ND Pass Offense vs. Pitt Pass Defense

What's the average day like for Brady Quinn? 16-30 for 223 yards, with a TD and a pick (11 TDs, 7 INTs total). Of course, that's come against all kind of competition. An ideal game, in my "power pulls the train" mind at least, is one where he doesn't need to throw a single pass because of a dominating run game. But, I suspect he'll need to have a good game throwing the ball in order to keep Pitt off of our backs. When he does go to the air, he "only" has 20 options to choose from. Leading the way are Rhema McKnight, averaging about 4 catches and 55.7 YPG, and Anthony Fasano, averaging 37.8 yards on just under 3 catches per game. As for the supporting cast - it seems as they've gone into hiding as of late. I'm looking for a few catches from Maurice Stovall (39 YPG) in key situations, as is becoming his signature this season. Then, if Matt Shelton (a deceptive 41.9 YPG) and Jeff Samardzija can get back on track, the Irish offense will be in good shape.
Pitt apparently lives and dies with the pass this season. Their defense has given up 265.6 yards per game in the air this season. I see quite a few sacks from their defensive backs this season, which could be bad news for Brady Quinn, but also great news for the Irish receivers if coverage is blown. In addition to HB Blades, look for pressure from lineman Thomas Smith and LBs Charles Sallet and JJ Horne.

Special Teams

Placekicker Josh Cummings is 12-17 on field goal attempts this year, but that number is slightly deceiving. Despite a long of 47, 4 of his 5 misses have come from 40+ yards, including two attempts of 51 yards. The primary punter is Adam Graessle, and he's a good one. He has an average of 44.7 yards per punt, and a long of 79 (a good roll on the astroturf perhaps?). Of his 44 punts, 16 have gone inside the 20, and 4 have been blocked. Hmmm, maybe putting 8 guys in the box on punts will finally pay off for ND. Besides a block, ND may finally have a good day in the return game as well. Pitt is giving up 25.7 yards per kick return and 10.1 per punt return.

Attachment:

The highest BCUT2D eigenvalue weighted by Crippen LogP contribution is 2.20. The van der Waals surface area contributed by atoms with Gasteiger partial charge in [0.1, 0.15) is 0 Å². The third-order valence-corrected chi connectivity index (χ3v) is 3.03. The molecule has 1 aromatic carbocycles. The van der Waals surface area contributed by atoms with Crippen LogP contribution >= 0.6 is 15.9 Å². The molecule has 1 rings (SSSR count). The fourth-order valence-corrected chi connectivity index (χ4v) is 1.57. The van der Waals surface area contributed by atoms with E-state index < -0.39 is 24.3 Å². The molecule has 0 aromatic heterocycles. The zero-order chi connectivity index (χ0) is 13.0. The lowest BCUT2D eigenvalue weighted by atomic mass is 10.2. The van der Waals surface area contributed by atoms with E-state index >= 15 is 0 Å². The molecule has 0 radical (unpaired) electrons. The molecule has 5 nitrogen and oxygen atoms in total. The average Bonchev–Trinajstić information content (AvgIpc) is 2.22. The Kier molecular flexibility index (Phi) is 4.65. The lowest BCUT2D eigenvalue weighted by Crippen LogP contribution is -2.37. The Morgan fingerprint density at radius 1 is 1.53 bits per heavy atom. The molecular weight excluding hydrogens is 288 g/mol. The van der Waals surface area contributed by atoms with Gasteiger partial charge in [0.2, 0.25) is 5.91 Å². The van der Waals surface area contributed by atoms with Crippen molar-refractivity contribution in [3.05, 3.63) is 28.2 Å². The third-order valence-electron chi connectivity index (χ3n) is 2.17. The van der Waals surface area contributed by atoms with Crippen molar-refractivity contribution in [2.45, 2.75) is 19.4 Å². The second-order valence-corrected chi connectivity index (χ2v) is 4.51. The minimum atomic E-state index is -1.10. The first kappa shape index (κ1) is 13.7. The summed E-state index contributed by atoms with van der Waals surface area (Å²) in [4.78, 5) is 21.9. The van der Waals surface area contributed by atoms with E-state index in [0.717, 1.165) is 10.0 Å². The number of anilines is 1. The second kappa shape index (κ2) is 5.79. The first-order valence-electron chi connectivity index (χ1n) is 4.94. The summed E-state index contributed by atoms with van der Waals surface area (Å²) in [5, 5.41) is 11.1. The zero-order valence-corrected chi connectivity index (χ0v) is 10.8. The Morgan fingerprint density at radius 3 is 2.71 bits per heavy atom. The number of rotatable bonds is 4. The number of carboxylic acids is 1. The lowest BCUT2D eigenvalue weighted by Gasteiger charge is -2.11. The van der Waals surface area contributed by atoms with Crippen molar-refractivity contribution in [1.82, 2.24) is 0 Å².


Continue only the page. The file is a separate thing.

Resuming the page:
The punt return game for Pitt is nothing special (sound familiar). DB Allen Richardson is averaging 3.7 yards per punt, with a long of 17. Kick returners, however, are another story. Richardson has 5 returns for 102 yards, and Raymond Kirkley has 8 for 142. But the primary threat is the versatile Marcus Furman. Furman is averaging 27.4 yards per return with a 96 yard touchdown. Gulp.
Well, once again, DJ is doing as well as a walkon can do - unless you want to talk about Reggie Ho. Fitzpatrick is 9-12 on field goals, missing one each from 30+, 40+, and 50+. His long is 47. Punting, DJ has an average of 42.3 and a long of 67. 23 of his 58 punts have ended up inside the 20. Kicking off, Bobby Renkes has an average of 59.8 yards, which gets the ball to the 5 yard line. Coverage teams have been hot and cold for the Irish. They're giving up 20.5 yards per on kickoffs and 7 per on punts.
We'll skip kick returns because I don't want to think about them, but I will say this - it appears that Carlyle Holiday is finally figuring out how to make the most of what Buzz Preston is giving him. It's probably too little too late, but it's better than nothing. Plus, he always has an excuse if he drops one, right?

Look for a big game from
Quinn, Stovall, Goolsby, Hoyte, Tuck

ND 24, Pitt 17: Two by Grant and one by Fasano (one set up by a turnover and one by a deep pass to Stovall), plus one by DJ. That beats a TD set up by a long return, a sustained drive, and a figgie.